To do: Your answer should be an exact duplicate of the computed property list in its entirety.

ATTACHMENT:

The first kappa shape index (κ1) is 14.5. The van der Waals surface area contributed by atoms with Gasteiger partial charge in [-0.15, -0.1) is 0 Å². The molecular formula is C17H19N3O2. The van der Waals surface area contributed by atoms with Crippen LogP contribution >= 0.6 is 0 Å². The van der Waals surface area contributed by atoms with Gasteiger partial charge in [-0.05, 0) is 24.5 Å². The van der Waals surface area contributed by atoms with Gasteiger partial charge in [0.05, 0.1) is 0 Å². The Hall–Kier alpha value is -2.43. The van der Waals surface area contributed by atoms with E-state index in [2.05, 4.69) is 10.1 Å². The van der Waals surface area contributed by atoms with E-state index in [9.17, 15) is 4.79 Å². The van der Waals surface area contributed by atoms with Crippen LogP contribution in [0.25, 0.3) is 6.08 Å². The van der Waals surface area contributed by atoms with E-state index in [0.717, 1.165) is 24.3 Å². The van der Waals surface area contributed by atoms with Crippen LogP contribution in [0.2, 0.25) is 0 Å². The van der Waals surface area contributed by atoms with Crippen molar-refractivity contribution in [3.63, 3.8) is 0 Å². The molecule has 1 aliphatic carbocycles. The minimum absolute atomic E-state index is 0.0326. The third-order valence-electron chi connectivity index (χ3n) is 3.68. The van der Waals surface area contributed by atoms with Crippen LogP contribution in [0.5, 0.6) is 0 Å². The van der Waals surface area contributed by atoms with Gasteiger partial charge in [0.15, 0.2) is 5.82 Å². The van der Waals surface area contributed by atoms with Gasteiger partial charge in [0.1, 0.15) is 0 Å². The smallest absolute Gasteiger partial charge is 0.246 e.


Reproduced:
The first kappa shape index (κ1) is 14.5. The van der Waals surface area contributed by atoms with Gasteiger partial charge in [-0.15, -0.1) is 0 Å². The molecular formula is C17H19N3O2. The van der Waals surface area contributed by atoms with Crippen LogP contribution >= 0.6 is 0 Å². The van der Waals surface area contributed by atoms with Gasteiger partial charge in [-0.05, 0) is 24.5 Å². The van der Waals surface area contributed by atoms with Gasteiger partial charge in [0.05, 0.1) is 0 Å². The Hall–Kier alpha value is -2.43. The van der Waals surface area contributed by atoms with E-state index in [2.05, 4.69) is 10.1 Å². The van der Waals surface area contributed by atoms with E-state index in [9.17, 15) is 4.79 Å². The van der Waals surface area contributed by atoms with Crippen LogP contribution in [0.25, 0.3) is 6.08 Å². The van der Waals surface area contributed by atoms with E-state index in [0.717, 1.165) is 24.3 Å². The van der Waals surface area contributed by atoms with Crippen LogP contribution in [0.2, 0.25) is 0 Å². The van der Waals surface area contributed by atoms with Crippen molar-refractivity contribution in [3.63, 3.8) is 0 Å². The molecule has 1 aliphatic carbocycles. The minimum absolute atomic E-state index is 0.0326. The third-order valence-electron chi connectivity index (χ3n) is 3.68. The van der Waals surface area contributed by atoms with Crippen LogP contribution in [0.5, 0.6) is 0 Å². The van der Waals surface area contributed by atoms with Gasteiger partial charge in [0.15, 0.2) is 5.82 Å². The van der Waals surface area contributed by atoms with Gasteiger partial charge in [0.1, 0.15) is 0 Å². The smallest absolute Gasteiger partial charge is 0.246 e.